The purpose of this study was to examine the extent to which college students’ perceptions of a course predicted their engagement and, subsequently, their learning in the course. This study is needed because relatively few studies have examined the relationships between several different class perceptions, engagement, and learning (as opposed to achievement). Understanding which class perceptions are significantly related to engagement and learning could help instructors design interventions to increase those perceptions. Participants included 355 students in a psychology course at a large, public university in the southeastern U.S. Students completed an online survey about their course perceptions, behavioral engagement, and cognitive engagement. In class, students completed a pretest and final exam that was used to calculate a learning score. We tested hypothesized path models that included measures of students’ class perceptions, engagement, and learning and confirmed that students’ class perceptions were not directly related to their learning; but instead, their class perceptions predicted their engagement, which then predicted their learning. Students’ perceptions of empowerment (i.e., their ability to have choices and make decisions) and the extent to which the course content was useful to their goals were particularly important in predicting their cognitive engagement. An implication of these findings is that if instructors want to increase students’ cognitive and behavioral engagement, they could use strategies that would lead to increases in students’ perceptions of empowerment and usefulness.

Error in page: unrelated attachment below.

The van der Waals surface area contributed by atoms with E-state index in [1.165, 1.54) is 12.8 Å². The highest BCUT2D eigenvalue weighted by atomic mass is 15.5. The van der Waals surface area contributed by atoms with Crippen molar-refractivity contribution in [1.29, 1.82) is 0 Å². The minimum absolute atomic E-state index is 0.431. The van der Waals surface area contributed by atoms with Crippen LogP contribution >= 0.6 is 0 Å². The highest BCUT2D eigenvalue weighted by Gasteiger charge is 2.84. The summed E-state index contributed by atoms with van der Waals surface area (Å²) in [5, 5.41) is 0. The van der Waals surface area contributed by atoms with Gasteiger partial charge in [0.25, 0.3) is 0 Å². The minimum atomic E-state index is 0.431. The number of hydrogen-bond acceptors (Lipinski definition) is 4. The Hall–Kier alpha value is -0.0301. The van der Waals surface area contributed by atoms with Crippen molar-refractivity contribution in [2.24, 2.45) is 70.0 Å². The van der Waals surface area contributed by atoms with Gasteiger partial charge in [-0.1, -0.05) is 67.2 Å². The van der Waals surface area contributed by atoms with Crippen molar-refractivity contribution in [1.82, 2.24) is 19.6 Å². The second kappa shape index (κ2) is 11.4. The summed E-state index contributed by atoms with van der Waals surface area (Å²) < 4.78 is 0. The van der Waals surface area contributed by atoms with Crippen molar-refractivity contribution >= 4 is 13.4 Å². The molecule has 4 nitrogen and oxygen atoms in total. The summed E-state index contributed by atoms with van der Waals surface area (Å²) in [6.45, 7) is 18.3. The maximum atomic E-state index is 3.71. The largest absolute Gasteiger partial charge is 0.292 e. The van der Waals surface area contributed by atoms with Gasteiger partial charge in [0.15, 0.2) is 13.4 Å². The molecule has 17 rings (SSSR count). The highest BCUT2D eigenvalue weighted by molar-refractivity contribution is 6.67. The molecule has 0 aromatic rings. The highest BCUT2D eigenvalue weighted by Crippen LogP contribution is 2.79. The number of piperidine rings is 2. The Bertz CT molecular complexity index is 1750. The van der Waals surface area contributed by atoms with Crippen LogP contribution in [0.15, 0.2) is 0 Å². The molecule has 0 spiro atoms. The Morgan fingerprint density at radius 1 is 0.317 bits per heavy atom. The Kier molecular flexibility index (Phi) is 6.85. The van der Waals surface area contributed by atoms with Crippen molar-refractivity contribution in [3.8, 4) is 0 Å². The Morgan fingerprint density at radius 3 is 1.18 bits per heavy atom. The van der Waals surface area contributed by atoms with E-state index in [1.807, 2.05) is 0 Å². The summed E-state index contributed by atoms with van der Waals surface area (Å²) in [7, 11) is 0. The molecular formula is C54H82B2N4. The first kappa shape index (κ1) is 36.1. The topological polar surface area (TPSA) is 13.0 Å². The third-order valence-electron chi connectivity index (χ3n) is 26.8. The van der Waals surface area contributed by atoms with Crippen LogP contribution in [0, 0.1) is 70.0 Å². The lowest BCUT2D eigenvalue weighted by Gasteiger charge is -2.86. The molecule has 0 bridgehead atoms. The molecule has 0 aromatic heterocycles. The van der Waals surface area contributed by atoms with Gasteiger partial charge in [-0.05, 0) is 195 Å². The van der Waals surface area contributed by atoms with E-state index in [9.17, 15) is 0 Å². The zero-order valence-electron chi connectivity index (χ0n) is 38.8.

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Jones, B.D., Carter, D. Relationships between students’ course perceptions, engagement, and learning. Soc Psychol Educ 22, 819–839 (2019). https://doi.org/10.1007/s11218-019-09500-x
- Academic motivation
- MUSIC Model of Motivation